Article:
The questions posed by Michaelis, Herder, and their contemporaries resonate today, as well. We, too, struggle with the political implications of problematic biblical texts, especially those that command horrific violence.[2] We, too, struggle with how to deploy song, narrative, and emotional appeals in order to instill a sense of civic commitment.[3] And as Ilany notes in the opening lines of his introduction, we, too, find ourselves confronting attempts to imagine our political present in terms of the biblical past: “As someone who grew up in the State of Israel and experienced firsthand its ideologically laden educational system, I absorbed the imagery of a place where the Bible and its characters have a palpable, at times almost inescapable, presence. In this place, covenants, calamities, and wars recorded thousands of years ago still, sometimes tragically, seem to decide people’s fates. Deeds of the deepest past are reflected in and reverberate through the most contemporary of developments. A chilling example is Israel’s first prime minister, David Ben-Gurion, who claimed that the 1948 Arab-Israeli war was the ultimate acting out of the Book of Joshua, providing an ultimate exegesis next to which all other interpretation pales. The Bible-centered ideology marks the boundaries of the Israeli worldview, so that those born and raised there sometimes have to journey as far as the universities of eighteenth-century Germany to understand the way the biblical past appears to their eyes” (p. ix).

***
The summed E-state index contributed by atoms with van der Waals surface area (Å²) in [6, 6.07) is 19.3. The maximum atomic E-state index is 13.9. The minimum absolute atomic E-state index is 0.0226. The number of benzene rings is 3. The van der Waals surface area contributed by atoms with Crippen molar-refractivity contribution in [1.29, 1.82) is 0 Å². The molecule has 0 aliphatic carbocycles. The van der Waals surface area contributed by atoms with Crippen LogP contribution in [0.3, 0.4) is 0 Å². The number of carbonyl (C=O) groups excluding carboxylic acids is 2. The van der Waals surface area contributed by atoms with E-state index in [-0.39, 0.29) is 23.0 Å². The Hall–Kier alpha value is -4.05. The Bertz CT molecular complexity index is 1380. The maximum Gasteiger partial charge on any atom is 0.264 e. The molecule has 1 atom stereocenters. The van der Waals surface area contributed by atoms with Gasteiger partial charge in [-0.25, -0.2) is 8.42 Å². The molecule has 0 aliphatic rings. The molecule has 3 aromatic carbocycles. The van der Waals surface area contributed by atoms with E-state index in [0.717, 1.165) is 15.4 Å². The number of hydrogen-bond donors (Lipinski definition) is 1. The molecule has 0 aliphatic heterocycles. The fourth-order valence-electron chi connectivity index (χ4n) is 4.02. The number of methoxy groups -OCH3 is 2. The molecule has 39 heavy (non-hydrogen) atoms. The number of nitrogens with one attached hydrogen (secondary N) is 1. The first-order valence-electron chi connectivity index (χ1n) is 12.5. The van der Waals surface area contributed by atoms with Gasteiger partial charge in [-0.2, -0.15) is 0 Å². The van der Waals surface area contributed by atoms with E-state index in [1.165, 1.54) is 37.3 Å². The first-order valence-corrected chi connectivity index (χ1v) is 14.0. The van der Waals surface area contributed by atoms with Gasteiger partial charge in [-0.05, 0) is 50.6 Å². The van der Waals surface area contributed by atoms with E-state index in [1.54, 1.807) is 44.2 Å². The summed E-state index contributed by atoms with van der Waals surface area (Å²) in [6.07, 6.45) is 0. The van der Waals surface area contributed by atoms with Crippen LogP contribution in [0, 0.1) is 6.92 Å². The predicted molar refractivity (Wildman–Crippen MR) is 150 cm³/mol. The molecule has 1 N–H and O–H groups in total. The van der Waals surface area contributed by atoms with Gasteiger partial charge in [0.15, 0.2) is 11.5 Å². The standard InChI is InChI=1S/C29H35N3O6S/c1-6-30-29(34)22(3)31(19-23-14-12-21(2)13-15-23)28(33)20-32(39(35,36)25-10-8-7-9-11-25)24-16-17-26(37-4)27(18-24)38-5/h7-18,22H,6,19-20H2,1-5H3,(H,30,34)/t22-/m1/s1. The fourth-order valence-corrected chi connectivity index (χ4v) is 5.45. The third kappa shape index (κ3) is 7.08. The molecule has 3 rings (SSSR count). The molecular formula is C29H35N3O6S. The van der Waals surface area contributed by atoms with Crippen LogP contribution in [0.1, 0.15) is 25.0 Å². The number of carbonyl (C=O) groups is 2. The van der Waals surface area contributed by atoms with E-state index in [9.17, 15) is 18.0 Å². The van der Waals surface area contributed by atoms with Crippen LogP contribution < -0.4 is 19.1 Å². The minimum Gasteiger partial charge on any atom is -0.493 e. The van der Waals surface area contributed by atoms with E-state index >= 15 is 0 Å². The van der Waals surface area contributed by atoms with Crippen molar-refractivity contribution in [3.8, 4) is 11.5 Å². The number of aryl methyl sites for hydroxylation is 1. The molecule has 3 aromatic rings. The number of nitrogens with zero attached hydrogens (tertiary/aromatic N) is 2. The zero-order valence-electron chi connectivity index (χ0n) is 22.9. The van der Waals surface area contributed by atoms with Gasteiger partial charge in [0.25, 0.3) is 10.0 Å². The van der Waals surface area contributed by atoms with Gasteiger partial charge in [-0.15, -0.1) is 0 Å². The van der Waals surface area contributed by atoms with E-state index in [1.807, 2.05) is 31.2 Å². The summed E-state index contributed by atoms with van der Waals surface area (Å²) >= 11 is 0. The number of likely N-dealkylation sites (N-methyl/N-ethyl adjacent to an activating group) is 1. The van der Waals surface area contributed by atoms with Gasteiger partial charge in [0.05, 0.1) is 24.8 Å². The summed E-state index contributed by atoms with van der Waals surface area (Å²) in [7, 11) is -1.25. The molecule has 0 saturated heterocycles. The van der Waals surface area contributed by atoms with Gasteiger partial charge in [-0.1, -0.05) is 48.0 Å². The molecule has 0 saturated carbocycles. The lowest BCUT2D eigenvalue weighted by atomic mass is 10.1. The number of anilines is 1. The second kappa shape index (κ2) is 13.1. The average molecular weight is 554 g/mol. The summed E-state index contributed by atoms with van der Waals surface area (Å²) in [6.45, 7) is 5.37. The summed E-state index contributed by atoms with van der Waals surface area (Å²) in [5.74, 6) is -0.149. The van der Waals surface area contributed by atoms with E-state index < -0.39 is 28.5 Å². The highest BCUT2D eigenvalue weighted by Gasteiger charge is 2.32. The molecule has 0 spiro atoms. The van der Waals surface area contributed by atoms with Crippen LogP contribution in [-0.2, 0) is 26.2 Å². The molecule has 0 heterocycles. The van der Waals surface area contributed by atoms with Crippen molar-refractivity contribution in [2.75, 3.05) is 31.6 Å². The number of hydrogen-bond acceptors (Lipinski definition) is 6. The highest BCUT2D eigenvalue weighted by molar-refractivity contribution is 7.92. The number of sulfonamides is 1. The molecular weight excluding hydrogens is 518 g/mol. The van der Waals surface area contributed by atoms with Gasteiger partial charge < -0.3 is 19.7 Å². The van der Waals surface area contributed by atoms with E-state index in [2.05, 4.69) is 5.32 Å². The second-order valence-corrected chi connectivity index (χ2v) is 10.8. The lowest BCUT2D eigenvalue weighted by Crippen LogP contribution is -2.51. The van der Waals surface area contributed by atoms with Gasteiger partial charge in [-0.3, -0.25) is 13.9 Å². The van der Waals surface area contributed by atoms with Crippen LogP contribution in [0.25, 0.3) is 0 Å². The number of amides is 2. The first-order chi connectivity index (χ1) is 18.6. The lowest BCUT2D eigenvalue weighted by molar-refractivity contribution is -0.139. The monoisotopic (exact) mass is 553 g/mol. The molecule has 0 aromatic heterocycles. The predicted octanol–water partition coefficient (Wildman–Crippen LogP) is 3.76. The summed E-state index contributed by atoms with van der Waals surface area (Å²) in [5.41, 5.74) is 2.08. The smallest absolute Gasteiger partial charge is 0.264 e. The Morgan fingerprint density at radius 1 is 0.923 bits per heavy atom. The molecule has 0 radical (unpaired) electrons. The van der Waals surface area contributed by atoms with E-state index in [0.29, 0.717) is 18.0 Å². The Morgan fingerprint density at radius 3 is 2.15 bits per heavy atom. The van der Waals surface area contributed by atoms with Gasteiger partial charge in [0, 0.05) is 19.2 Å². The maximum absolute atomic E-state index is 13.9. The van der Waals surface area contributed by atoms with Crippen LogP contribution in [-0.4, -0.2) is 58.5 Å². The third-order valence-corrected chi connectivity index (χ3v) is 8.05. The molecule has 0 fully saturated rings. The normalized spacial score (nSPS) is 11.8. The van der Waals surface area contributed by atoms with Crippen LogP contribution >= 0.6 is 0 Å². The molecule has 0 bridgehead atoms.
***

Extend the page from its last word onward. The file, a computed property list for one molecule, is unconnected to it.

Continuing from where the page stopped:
If Ilany’s study raises questions about Jewish history, then, it also raises questions about broader developments extending from the seventeenth century to our own era. To what extent are such figures as Herder part of a much longer tradition, encompassing even staunch defenders of reason, that seeks to ground political life in imaginative resources, such as poetry? In what ways do many of us still find ourselves caught up in attempts to construct national identities out of biblical sources? And does the history of these efforts in the German past have anything to teach us about the nature of these types of endeavors in the present?

No one book can answer all of these questions. One of the many virtues of Ilany’s study, however, is that it allows us to confront such issues. By recovering a neglected feature of the Enlightenment era, he provides us with resources to reassess our own.

Notes

[1]. See, for example, Heidi M. Ravven, “Spinoza’s Rupture with Tradition—His Hints of a Jewish Modernity,” in Jewish Themes in Spinoza’s Philosophy, ed. Heidi M. Ravven and Lenn E. Goodman (Albany: SUNY Press, 2002), 187-223; and Michael A. Rosenthal, “Why Spinoza Chose the Hebrews: The Exemplary Function of Prophecy in the Theological-Political Treatise,” in Ravven, Jewish Themes in Spinoza’s Philosophy, 225-60.

[2]. See, for example, Regina Schwartz, The Curse of Cain: The Violent Legacy of Monotheism (Chicago: University of Chicago Press, 1997).

[3]. See, for example, Martha Nussbaum, Political Emotions: Why Love Matters for Justice (Cambridge, MA: Harvard University Press, 2013), 204-56.

Elias Sacks is associate professor of religious studies and Jewish studies at the University of Colorado Boulder.

Citation: Elias Sacks. Review of Ilany, Ofri, In Search of the Hebrew People: Bible and Nation in the German Enlightenment. H-Judaic, H-Net Reviews. September, 2019. URL: http://www.h-net.org/reviews/showrev.php?id=53512

This work is licensed under a Creative Commons Attribution-Noncommercial-No Derivative Works 3.0 United States License.